Need a shot in the arm for your homeschool?

Get Thrive Together, a monthly email that brings you:

  • the best of the homeschool blogosphere,
  • current happenings in education-land,
  • and great quotes that will refresh your homeschool mama mind.

Yes, I want Thrive Together!

* indicates required

Recent Posts

Some links on this site are affiliate links. A percentage of qualifying purchases support this site. 

HFC is powered by SiteGround.

Subscribe to our Mailing List

Get the news right in your inbox!

Privacy Policy

What Obama’s Plan for Free Community College Means for Homeschoolers

in Culture

What Obama’s Plan for Free Community College Means for Homeschoolers

in Culture

President Obama gave the nation a teaser last week when he announced that he’d like to give two years of free community college for everyone willing to earn above a 2.5 GPA. Hopefully he’ll expand on that idea and his plan to fund it in today’s State of the Union address.

Without further details one thing is obvious: getting this plan passed through a republican congress is a long shot. But with all the failed attempts lately at increasing the quality of K-12 education an idea like this is at least worth exploring–even if it is just to realize how bad it is.

Here is what the government funding two years of community college would mean for homeschoolers:

Homeschooling parents committed to an education that humanizes their students will have to search even harder for colleges that avoid a utilitarian approach to education.

Apparently, businesses have been complaining that they don’t have a qualified workforce ready to hire. By making community college more financially accessible, the administration is presumably trying to fill this need.

Everything in politics is about power (i.e. money), and this is no different. Not only would such a move garner the democrats votes from grateful lower-income parents who otherwise wouldn’t be able to send their kids to college, but it theoretically strengthens the economy by providing businesses the qualified and educated workforce they’ve so desperately been desiring.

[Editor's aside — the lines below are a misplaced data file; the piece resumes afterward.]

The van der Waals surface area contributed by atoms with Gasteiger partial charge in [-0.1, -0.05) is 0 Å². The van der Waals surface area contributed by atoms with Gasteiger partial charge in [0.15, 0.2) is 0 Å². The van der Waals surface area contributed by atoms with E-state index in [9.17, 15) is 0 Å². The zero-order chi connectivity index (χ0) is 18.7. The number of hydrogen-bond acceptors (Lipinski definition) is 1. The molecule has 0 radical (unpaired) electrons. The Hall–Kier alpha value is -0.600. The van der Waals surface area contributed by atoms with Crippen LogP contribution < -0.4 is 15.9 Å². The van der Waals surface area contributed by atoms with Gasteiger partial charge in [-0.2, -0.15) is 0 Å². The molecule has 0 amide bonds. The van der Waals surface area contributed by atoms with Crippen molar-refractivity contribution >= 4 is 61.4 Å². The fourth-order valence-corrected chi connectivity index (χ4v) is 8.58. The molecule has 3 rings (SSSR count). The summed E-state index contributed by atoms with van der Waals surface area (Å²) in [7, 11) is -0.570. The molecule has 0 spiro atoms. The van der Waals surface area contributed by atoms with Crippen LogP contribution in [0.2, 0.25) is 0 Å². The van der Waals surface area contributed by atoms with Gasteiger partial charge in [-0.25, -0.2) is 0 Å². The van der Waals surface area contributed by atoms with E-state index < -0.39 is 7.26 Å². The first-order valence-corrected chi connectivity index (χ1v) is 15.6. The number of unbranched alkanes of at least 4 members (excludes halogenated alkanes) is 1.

But really for businesses, the benefit is that they won’t have to spend the cash to train their workers in-house. If an industry can lobby the government to attach certain training programs to the cash they dole out to community colleges, it won’t have to spend that cash on on-the-job training–a long-term financial win for the industry.

In the end, the aim is to get lower-income students into higher paying jobs. Not an unethical plan at all, but it all depends on how the cash will be distributed and what strings will be attached, doesn’t it?

In case your student is currently on the hunt for the right college, here are just a few colleges that don’t take any federal money and therefore are free from governmental strings:
* Patrick Henry College
* Christendom College
* Hillsdale College
* Pensacola Christian College

Depending on how Obama plans to fund this “free” community college, this could end up costing homeschoolers even more money for education services they’re not using.

Homeschoolers already pay to educate their children twice by paying property taxes that fund their local school districts in addition to funding curricular materials, co-op classes, and field trips for their own kids outside of the public system.

My personal opinion is that I’m fine with paying property taxes to fund my local school district, because our society is better off with free K-12 education than without it. Additionally, I like that if my kids want to utilize some public school services like sports or music programs, they can do that even while we homeschool. Not all homeschoolers feel the same. Still, only a few states offer any kind of tax credits for homeschoolers.